Ali Fazeli Pleads Guilty to $6.2m Sports Ticket Resale Scam

Ali Fazeli Pleads Guilty to $6.2m Sports Ticket Resale Scam

Californian poker pro Ali Fazeli has pleaded guilty to wire fraud in connection with a sports ticket resale scam that he organized that netted him around $6.2 million. Fazeli had told his victims that he would use the money they gave him to buy and sell tickets to prominent sporting events, such as the 2017 Super Bowl and 2018 FIFA World Cup, for a significant profit, but instead allegedly frittered the money away at Las Vegas casinos, as well using the funds to pay off his gambling debts.

The 49-year-old Orange County resident was investigated last year by the FBI, and was arrested on February 14 after it was discovered that he had never purchased any tickets at all. Fazeli was subsequently indicted back in March, and after recently pleading guilty to the charges now faces the prospect of 20 years behind bars when his sentencing takes place on January 28th. The plea deal, however, may result in him serving much less time, while Fazeli would also be “required to pay full restitution to the victims.”

Summit Entertainment Business

Seyad Reza Ali Fazeli ran a ticket business called Summit Entertainment until May 2017, and also resold tickets via his online website In 2015, Fazeli even convinced Mel Sembler, a former US ambassador and Florida real estate developer, to invest $5 million in the business, including buying a block of tickets for the 2016 NCAA Men’s Basketball Final Four. Instead of receiving payment, however, Fazeli convinced Sembler that the deal had gone well and to let his profits ride on the next enterprise. After no future payments were subsequently received, Sembler filed a $5 million lawsuit against Fazeli in July 2017.

Fazeli obtained further investment in his sports resale scam from poker pros Erik Seidel and Zachary Clark, who are believed to have sunk $500,000 apiece into his sports scalping business, while Juanda also contributed a further $300,000. Following his indictment, these three high profile poker pros subsequently filed a civil claim against Fazeli in Nevada’s Clark County District Court in April, although the identities of his other investors has not been made public, with the exception of Stephen Moreschi.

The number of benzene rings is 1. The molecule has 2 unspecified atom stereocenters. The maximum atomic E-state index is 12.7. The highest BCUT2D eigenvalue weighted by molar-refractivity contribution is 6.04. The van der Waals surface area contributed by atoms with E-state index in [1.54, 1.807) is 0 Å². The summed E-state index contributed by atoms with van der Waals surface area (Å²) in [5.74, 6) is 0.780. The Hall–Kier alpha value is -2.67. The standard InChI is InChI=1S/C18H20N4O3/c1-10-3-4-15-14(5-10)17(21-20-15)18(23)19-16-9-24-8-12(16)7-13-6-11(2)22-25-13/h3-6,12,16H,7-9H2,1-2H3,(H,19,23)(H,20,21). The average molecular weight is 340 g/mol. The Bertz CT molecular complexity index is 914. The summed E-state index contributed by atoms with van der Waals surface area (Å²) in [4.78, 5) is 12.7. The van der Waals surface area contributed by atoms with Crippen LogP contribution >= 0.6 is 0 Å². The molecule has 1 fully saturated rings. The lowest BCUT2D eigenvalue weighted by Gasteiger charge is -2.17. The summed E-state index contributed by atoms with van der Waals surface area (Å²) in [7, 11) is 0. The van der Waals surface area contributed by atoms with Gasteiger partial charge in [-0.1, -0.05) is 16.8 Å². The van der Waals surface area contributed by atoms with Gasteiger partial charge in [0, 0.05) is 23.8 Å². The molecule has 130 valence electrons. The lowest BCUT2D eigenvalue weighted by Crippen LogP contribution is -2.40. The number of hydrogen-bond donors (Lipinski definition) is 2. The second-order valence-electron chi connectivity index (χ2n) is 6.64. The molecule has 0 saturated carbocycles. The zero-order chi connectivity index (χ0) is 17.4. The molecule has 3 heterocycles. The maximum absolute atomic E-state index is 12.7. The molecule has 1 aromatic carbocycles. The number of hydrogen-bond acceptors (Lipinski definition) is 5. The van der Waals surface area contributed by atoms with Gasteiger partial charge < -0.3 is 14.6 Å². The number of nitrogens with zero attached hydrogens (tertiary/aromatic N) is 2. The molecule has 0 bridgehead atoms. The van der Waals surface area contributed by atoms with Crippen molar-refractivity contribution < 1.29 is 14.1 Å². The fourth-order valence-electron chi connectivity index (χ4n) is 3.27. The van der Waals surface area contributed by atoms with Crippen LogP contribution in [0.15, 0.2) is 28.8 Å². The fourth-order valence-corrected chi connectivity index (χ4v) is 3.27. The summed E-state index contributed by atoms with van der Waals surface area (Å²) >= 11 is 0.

The Aria Resort and Casino is also trying to sue Fazeli for unpaid casino markers, but like his other duped marks is likely to still be left out of pocket at the end of the day. According to the casino, Fazeli was extended credit worth a total of $2.1 million on 34 separate occasions, with the scammer having paid back just $1 million of that amount to the resort.

Wire Fraud

According to court records, Fazeli solicited and obtained more than $6 million in funds for his scalping company, with his numerous investors wiring the money through to his Summit Entertainment business. As an extract from his court case explains:

“Fazeli failed to provide any profit distribution. Fazeli falsely told the victims that the ticket sales went poorly because the NFL prohibited their resale and that he was negotiating a settlement with the NFL.. Fazeli never purchased large numbers of Super Bowl or World Cup tickets as promised. Instead, he used the money for gambling expenses at Las Vegas Casinos and for personal expenses.”

Poker Career

Ali Fazeli cashed in at his first live tournament back in 2011, with his average tournament buy-in usually in the low hundreds until February 2015. By the end of that year, he then started entering $25,000 “High Roller” events at the Aria in Las Vegas, and enjoyed some measure of success after placing runner-up at one tournament for $136,800. In total, Fazeli earned $219,368 in 2015, but the following year his winnings for the year soared to $1,823,160.

Counted amongst his many successes in 2016 was a string of impressive cashes, including three wins for $288,000, $292,320, and $403,200. Fazeli’s last tournament cash, however, was all the way back in December 2016, despite his claim to have spent some of his misappropriated funds entering high roller poker tournaments in Las Vegas, evidently without even a solitary success.